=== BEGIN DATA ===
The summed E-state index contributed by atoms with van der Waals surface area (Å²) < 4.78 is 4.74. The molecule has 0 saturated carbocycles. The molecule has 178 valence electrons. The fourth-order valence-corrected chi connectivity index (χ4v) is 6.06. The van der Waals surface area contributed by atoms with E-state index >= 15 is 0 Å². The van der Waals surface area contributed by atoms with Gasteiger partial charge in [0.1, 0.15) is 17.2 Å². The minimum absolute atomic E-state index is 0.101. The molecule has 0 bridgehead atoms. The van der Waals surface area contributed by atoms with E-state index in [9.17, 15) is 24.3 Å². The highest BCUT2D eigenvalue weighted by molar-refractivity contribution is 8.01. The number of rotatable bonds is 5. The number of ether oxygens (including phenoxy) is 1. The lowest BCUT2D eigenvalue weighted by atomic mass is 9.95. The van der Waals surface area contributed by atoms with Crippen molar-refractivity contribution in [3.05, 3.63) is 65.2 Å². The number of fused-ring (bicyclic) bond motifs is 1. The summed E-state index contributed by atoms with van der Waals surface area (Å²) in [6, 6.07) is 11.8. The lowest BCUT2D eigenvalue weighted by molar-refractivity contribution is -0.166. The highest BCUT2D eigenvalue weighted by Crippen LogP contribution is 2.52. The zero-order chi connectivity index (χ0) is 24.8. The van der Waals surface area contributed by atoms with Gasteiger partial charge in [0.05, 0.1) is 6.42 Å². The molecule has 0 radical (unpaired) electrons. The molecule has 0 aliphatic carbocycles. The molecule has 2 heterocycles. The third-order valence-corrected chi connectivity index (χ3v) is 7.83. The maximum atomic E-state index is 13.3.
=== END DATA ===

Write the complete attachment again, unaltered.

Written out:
The summed E-state index contributed by atoms with van der Waals surface area (Å²) < 4.78 is 4.74. The molecule has 0 saturated carbocycles. The molecule has 178 valence electrons. The fourth-order valence-corrected chi connectivity index (χ4v) is 6.06. The van der Waals surface area contributed by atoms with E-state index >= 15 is 0 Å². The van der Waals surface area contributed by atoms with Gasteiger partial charge in [0.1, 0.15) is 17.2 Å². The minimum absolute atomic E-state index is 0.101. The molecule has 0 bridgehead atoms. The van der Waals surface area contributed by atoms with E-state index in [9.17, 15) is 24.3 Å². The highest BCUT2D eigenvalue weighted by molar-refractivity contribution is 8.01. The number of rotatable bonds is 5. The number of ether oxygens (including phenoxy) is 1. The lowest BCUT2D eigenvalue weighted by atomic mass is 9.95. The van der Waals surface area contributed by atoms with Crippen molar-refractivity contribution in [3.05, 3.63) is 65.2 Å². The number of fused-ring (bicyclic) bond motifs is 1. The summed E-state index contributed by atoms with van der Waals surface area (Å²) in [6, 6.07) is 11.8. The lowest BCUT2D eigenvalue weighted by molar-refractivity contribution is -0.166. The highest BCUT2D eigenvalue weighted by Crippen LogP contribution is 2.52. The zero-order chi connectivity index (χ0) is 24.8. The van der Waals surface area contributed by atoms with Gasteiger partial charge in [0.05, 0.1) is 6.42 Å². The molecule has 0 radical (unpaired) electrons. The molecule has 0 aliphatic carbocycles. The molecule has 2 heterocycles. The third-order valence-corrected chi connectivity index (χ3v) is 7.83. The maximum atomic E-state index is 13.3.